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Time immemorial is a phrase meaning time extending beyond the reach of memory, record, or tradition, indefinitely ancient, "ancient beyond memory or record". The phrase is one of the few cases in the English language where the adjective is a postmodifier—some other phrases, such as the legal terms attorney general and court martial, also follow that pattern, largely due to the influence of Norman French.
In law, it means that a property or benefit has been enjoyed for so long that its owner does not have to prove how they came to own it. The term has been formally defined for some purposes:
- In English law and its derivatives, time immemorial means the same as time out of mind, "a time before legal history and beyond legal memory." In 1275, by the first Statute of Westminster, the time of memory was limited to the reign of Richard I (Richard the Lionheart), beginning 6 July 1189, the date of the King's accession. Since that date, proof of unbroken possession or use of any right made it unnecessary to establish the original grant under certain circumstances. In 1832, time immemorial was re-defined as "Time whereof the Memory of Man runneth not to the contrary." The plan of dating legal memory from a fixed time was abandoned; instead, it was held that rights which had been enjoyed for twenty years (or as against the Crown thirty years) should not be impeached merely by proving that they had not been enjoyed before (holding by adverse possession).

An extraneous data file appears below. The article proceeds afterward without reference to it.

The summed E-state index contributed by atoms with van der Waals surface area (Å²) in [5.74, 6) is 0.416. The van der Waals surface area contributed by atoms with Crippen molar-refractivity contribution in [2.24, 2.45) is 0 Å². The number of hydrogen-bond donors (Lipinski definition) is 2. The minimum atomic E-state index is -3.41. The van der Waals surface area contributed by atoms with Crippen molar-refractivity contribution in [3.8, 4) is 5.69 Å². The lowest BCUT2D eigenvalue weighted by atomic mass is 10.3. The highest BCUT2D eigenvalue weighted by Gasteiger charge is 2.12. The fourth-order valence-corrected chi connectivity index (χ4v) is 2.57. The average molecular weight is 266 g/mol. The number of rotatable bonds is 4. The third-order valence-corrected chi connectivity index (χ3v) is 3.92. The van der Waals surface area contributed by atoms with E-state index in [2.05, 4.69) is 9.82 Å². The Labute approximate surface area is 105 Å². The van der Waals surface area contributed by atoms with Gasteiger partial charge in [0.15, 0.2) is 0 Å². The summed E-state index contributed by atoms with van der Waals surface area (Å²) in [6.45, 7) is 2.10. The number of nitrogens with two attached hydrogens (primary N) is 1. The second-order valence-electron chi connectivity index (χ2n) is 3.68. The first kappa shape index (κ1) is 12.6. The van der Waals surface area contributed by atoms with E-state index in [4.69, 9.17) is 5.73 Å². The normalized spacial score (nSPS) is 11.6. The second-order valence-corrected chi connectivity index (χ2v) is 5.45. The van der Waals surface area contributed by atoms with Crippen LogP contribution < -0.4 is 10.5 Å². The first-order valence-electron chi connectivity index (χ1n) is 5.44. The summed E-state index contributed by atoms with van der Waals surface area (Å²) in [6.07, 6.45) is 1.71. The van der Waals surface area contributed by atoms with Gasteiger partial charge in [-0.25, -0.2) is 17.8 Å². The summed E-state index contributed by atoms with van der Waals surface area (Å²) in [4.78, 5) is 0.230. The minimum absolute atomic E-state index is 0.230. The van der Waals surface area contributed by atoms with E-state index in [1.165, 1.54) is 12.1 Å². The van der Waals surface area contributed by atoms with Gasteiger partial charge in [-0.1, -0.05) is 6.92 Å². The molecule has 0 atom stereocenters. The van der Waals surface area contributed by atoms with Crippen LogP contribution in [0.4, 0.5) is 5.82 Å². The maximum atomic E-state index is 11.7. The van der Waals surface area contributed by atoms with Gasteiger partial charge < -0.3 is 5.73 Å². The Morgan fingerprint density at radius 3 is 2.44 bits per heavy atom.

- The Court of Chivalry is said to have defined the period before 1066 as time immemorial for the purposes of heraldry.
- Oxford English Dictionary (1971 ed.), Vol. I, p. 63c
- Blackstone (1765) Commentary I viii 281
- The public domain Webster's Revised Unabridged Dictionary (1913)
- Statute of Westminster, The First (3 Edw. I cap. 5)
- Prescription Act, The (2 & 3 Will. IV cap. 71) s.1
- About the College of Arms College of Arms (retrieved 24 May 2010)